In terms of the reality-creativity balance, yes, it was difficult! I mean, first off, I’m a father, and there’s nothing more important to me than my kids. They are my greatest source of motivation; they make me aspire to be my better self. So, you know, I had to make sure I was washing their sheets, providing decent meals and such. Captain Crunch in front of the boob tube can only sustain for so long.
The other challenge for me is that writing requires living with the novel. In this way, words, characters and plot need to run on the hardware of my brain for an extended period of time. Stepping away is antithetical to the process, at least during the rough draft. The words need to dwell inside, run around, dab, spin cookies, carve hard turns, get repeated and memorized. A feeling envelops them. An evaluation process takes hold. My shit detector applies pressure to content and form. So, I might be watching a movie, for example, and a sentence hums across my brain. I contrast the sentence to what I’m witnessing in the movie. Maybe I realize my dialogue sucks.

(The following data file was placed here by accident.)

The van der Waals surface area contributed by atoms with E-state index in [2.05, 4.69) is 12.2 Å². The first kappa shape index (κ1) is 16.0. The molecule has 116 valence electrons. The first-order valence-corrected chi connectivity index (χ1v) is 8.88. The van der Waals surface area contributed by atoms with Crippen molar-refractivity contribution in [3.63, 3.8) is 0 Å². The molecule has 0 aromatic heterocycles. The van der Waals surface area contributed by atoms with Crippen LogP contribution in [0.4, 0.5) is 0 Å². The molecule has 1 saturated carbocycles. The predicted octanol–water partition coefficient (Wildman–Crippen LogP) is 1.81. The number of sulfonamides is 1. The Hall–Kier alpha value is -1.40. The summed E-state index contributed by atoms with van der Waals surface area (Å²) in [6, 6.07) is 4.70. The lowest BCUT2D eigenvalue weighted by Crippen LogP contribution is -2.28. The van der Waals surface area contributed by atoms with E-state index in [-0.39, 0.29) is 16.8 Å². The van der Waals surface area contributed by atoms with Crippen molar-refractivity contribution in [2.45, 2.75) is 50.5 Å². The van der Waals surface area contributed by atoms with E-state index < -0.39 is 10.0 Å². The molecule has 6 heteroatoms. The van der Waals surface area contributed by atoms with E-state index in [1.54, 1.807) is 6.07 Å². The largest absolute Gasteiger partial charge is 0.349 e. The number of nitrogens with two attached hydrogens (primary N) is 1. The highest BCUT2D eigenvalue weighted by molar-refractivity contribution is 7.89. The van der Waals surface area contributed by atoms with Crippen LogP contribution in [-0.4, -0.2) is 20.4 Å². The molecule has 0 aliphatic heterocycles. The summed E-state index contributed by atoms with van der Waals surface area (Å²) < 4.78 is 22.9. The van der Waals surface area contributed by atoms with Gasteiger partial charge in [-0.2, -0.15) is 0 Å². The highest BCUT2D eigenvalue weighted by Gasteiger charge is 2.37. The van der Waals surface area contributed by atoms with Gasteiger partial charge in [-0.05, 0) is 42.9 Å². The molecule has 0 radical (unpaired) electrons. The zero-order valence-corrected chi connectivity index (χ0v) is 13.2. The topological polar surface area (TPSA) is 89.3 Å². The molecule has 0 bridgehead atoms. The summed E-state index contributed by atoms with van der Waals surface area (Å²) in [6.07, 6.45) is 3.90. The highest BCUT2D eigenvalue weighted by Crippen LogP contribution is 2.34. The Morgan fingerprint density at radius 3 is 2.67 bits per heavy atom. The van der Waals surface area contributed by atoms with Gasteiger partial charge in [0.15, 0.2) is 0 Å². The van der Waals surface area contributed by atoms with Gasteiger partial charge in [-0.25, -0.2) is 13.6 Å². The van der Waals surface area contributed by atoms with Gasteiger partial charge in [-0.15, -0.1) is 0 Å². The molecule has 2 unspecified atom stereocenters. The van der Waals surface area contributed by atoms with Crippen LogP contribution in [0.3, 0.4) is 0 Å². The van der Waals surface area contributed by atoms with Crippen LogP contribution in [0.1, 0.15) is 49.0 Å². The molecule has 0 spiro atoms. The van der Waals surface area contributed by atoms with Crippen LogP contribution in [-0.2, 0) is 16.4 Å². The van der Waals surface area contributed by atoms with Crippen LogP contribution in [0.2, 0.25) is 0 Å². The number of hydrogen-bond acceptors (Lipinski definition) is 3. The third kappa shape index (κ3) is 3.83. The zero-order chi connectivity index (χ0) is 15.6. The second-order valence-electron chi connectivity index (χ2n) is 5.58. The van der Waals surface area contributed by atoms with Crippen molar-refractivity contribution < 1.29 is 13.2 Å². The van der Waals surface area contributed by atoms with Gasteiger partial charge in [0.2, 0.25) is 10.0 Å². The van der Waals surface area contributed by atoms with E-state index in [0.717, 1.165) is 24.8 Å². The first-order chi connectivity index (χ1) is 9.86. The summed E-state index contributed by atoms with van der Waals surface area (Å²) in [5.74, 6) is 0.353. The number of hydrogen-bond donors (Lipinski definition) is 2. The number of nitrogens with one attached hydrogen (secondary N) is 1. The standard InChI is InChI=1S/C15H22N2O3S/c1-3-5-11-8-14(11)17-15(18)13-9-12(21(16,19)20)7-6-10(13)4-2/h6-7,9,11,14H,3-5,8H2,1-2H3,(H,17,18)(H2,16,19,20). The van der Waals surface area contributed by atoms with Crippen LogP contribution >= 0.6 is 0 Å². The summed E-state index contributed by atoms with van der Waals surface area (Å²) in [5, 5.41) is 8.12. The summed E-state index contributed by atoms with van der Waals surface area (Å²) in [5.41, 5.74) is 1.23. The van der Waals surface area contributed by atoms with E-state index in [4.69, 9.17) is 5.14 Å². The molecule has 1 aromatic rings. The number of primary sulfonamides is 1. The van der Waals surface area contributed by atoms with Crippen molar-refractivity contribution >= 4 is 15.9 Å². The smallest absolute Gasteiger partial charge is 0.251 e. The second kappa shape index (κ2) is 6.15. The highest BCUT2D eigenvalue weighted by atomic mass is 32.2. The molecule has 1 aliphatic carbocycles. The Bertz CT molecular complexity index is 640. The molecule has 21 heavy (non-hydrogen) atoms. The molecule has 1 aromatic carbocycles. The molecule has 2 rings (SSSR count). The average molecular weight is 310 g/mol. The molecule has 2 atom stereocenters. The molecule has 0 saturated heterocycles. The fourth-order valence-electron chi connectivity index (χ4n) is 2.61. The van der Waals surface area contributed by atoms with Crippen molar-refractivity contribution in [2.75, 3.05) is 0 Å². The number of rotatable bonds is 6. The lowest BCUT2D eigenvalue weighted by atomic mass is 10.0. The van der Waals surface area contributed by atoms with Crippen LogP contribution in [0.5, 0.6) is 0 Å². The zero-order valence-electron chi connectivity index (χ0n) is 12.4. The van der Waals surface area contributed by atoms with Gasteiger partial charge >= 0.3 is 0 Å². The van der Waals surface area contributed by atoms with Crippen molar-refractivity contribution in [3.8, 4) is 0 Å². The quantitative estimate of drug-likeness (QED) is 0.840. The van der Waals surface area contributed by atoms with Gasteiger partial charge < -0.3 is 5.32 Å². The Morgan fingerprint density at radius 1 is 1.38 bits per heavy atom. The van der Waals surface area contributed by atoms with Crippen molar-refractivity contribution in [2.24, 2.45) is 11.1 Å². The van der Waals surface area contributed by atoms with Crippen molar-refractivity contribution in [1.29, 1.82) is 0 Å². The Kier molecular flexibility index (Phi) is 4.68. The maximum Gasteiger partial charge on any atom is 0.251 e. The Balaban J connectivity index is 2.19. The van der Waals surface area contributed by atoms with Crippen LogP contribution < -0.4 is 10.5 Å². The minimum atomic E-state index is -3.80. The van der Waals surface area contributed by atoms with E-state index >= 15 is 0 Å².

So, yes, I did have to monitor the creativity-reality tension in myself. I tried to make sure I was exercising and eating well, otherwise the book might take a serious toll. Of course, I wasn’t always successful at keeping said balance. Banshee kicked my ass in different respects. But like any long-term project—building a house, landscaping a yard, etc.—one can’t expect to finish without bumps and bruises. There’s always a cost.